Nonlinear and electro-optic devices are present in our daily life with many applications: light sources for microsurgery, green laser pointers, or modulators for telecommunication. Most of them use bulk materials such as glass fibres or high-quality crystals, hardly integrable or scalable due to low signal and difficult fabrication. Generating nonlinear or electro-optic effects from materials at the nanoscale can expand the applications to biology and optoelectronics. However, the efficiency of nanostructures is low due to their small volumes.
Here I will show several strategies to enhance optical signals by engineering metal-oxides at the nanoscale with the goal of developing nonlinear and electro-optic photonics devices for a broad spectral range. We use metal-oxides such as barium titanate (BTO) and lithium niobate (LNO) as an alternative platform for nanoscale nonlinear photonics. BTO and LNO are non-centrosymmetric materials with high refractive index and high energy band gaps. We already demonstrated linear Mie resonances in BTO and LNO nanostructures, such as nanospheres or nanocubes. Recently, we focused on bottom-up assemblies of BTO nanoparticles to obtain electro-optic metasurfaces and quasi phase matching effects (Fig.1). We measured an electro-optic response in assembled nanostructures as strong as certain other perfect crystalline structure.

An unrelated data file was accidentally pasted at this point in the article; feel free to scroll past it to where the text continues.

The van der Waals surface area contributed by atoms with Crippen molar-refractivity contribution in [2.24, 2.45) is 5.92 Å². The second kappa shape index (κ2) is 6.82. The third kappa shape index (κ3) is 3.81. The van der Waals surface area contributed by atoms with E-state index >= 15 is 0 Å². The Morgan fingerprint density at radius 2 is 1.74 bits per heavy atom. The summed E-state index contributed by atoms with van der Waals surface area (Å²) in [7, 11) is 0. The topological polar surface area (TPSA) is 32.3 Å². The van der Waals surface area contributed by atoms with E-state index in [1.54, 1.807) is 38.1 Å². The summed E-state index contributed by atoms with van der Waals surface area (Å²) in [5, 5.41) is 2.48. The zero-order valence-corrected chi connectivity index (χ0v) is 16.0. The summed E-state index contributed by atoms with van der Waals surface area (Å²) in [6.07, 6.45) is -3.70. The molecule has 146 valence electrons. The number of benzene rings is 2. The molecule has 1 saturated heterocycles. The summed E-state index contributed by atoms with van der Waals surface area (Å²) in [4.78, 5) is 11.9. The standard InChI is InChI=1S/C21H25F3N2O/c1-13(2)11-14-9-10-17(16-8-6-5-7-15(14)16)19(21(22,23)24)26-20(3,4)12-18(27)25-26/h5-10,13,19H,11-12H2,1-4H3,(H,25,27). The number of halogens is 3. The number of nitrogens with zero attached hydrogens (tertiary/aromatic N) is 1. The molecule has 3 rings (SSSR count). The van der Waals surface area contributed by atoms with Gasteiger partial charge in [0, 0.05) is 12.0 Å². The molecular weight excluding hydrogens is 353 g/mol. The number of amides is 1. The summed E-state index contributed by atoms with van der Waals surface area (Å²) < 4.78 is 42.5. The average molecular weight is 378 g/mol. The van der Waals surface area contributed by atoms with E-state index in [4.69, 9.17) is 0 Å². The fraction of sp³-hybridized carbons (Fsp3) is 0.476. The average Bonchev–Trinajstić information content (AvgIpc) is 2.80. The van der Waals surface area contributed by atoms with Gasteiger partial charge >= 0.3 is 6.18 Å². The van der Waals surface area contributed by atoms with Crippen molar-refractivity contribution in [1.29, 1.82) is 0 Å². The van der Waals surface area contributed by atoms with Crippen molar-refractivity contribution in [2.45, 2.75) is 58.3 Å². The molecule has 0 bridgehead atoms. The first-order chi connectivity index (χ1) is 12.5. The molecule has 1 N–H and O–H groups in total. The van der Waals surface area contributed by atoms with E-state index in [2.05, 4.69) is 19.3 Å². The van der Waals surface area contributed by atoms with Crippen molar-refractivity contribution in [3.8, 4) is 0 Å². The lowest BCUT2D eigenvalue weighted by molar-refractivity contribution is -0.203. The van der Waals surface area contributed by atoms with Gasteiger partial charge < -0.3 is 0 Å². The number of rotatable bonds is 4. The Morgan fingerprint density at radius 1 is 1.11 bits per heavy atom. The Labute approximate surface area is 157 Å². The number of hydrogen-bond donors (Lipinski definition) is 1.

The field of metal-oxides at the nanoscale has a huge potential of applications in nanophotonics, integrated optics and telecommunication.
Fig. 1: Schematic view of an assembly of BTO nanoparticles for Mie driven random quasi-phase-matching. (Savo et al. Nature Photonics 14, 740, 2020)
Since 2021, Rachel Grange is an associate professor in the field of integrated and nanophotonics in the Department of Physics at ETH Zurich (Switzerland). She has been Assistant Professor at ETH Zurich since 2015. From 2011 to 2014, she was junior group leader at the Friedrich Schiller University in Jena (Germany). During her post-doc at EPFL (Switzerland), she worked on nonlinear bioimaging with metal-oxides nanoparticles from 2007-2010. She received her Ph.D. in 2006 from ETH Zurich on ultrafast laser physics. Her research covers material investigations at the nanoscale, top-down and bottom-up fabricated nanostructures with metal-oxides, mainly lithium niobate and barium titanate. Recently, she worked on an integrated electro-optic spectrometer and on random quasi-phase matching phenomena in complex assemblies of nanocrystals.